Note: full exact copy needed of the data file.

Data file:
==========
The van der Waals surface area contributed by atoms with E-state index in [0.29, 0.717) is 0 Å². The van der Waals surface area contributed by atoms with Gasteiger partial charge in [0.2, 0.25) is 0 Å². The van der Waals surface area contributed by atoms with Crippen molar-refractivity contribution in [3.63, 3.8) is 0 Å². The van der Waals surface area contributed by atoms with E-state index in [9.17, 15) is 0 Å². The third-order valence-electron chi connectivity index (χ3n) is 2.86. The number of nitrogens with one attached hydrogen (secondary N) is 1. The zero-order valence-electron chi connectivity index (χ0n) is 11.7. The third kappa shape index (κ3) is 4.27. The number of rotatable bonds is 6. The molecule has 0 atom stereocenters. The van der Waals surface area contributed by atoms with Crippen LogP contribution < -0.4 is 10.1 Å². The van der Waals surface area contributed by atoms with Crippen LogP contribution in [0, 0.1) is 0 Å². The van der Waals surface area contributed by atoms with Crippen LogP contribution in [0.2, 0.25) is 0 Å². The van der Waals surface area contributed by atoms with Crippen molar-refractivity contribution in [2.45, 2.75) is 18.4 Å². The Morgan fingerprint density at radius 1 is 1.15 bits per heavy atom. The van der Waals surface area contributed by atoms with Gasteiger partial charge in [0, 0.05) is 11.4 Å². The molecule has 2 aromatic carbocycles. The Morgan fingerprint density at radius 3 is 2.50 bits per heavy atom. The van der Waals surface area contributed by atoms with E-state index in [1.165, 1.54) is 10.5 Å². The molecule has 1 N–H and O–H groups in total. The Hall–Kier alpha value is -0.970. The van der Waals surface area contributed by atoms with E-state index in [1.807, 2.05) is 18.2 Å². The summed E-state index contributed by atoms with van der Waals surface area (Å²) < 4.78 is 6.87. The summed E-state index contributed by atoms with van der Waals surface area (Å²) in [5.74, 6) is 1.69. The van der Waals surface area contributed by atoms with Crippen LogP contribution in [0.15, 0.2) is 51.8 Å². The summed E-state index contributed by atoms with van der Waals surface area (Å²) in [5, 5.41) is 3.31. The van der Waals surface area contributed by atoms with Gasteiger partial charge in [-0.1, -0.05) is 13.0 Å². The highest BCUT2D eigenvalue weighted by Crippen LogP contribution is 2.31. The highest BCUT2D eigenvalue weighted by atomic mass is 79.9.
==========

The van der Waals surface area contributed by atoms with E-state index in [0.29, 0.717) is 0 Å². The van der Waals surface area contributed by atoms with Gasteiger partial charge in [0.2, 0.25) is 0 Å². The van der Waals surface area contributed by atoms with Crippen molar-refractivity contribution in [3.63, 3.8) is 0 Å². The van der Waals surface area contributed by atoms with E-state index in [9.17, 15) is 0 Å². The third-order valence-electron chi connectivity index (χ3n) is 2.86. The number of nitrogens with one attached hydrogen (secondary N) is 1. The zero-order valence-electron chi connectivity index (χ0n) is 11.7. The third kappa shape index (κ3) is 4.27. The number of rotatable bonds is 6. The molecule has 0 atom stereocenters. The van der Waals surface area contributed by atoms with Crippen LogP contribution < -0.4 is 10.1 Å². The van der Waals surface area contributed by atoms with Crippen LogP contribution in [0, 0.1) is 0 Å². The van der Waals surface area contributed by atoms with Crippen LogP contribution in [0.2, 0.25) is 0 Å². The van der Waals surface area contributed by atoms with Crippen molar-refractivity contribution in [2.45, 2.75) is 18.4 Å². The Morgan fingerprint density at radius 1 is 1.15 bits per heavy atom. The van der Waals surface area contributed by atoms with Gasteiger partial charge in [0, 0.05) is 11.4 Å². The molecule has 2 aromatic carbocycles. The Morgan fingerprint density at radius 3 is 2.50 bits per heavy atom. The van der Waals surface area contributed by atoms with E-state index in [1.165, 1.54) is 10.5 Å². The molecule has 1 N–H and O–H groups in total. The Hall–Kier alpha value is -0.970. The van der Waals surface area contributed by atoms with E-state index in [1.807, 2.05) is 18.2 Å². The summed E-state index contributed by atoms with van der Waals surface area (Å²) < 4.78 is 6.87. The summed E-state index contributed by atoms with van der Waals surface area (Å²) in [5.74, 6) is 1.69. The van der Waals surface area contributed by atoms with Crippen LogP contribution in [0.15, 0.2) is 51.8 Å². The summed E-state index contributed by atoms with van der Waals surface area (Å²) in [5, 5.41) is 3.31. The van der Waals surface area contributed by atoms with Gasteiger partial charge in [-0.1, -0.05) is 13.0 Å². The highest BCUT2D eigenvalue weighted by Crippen LogP contribution is 2.31. The highest BCUT2D eigenvalue weighted by atomic mass is 79.9.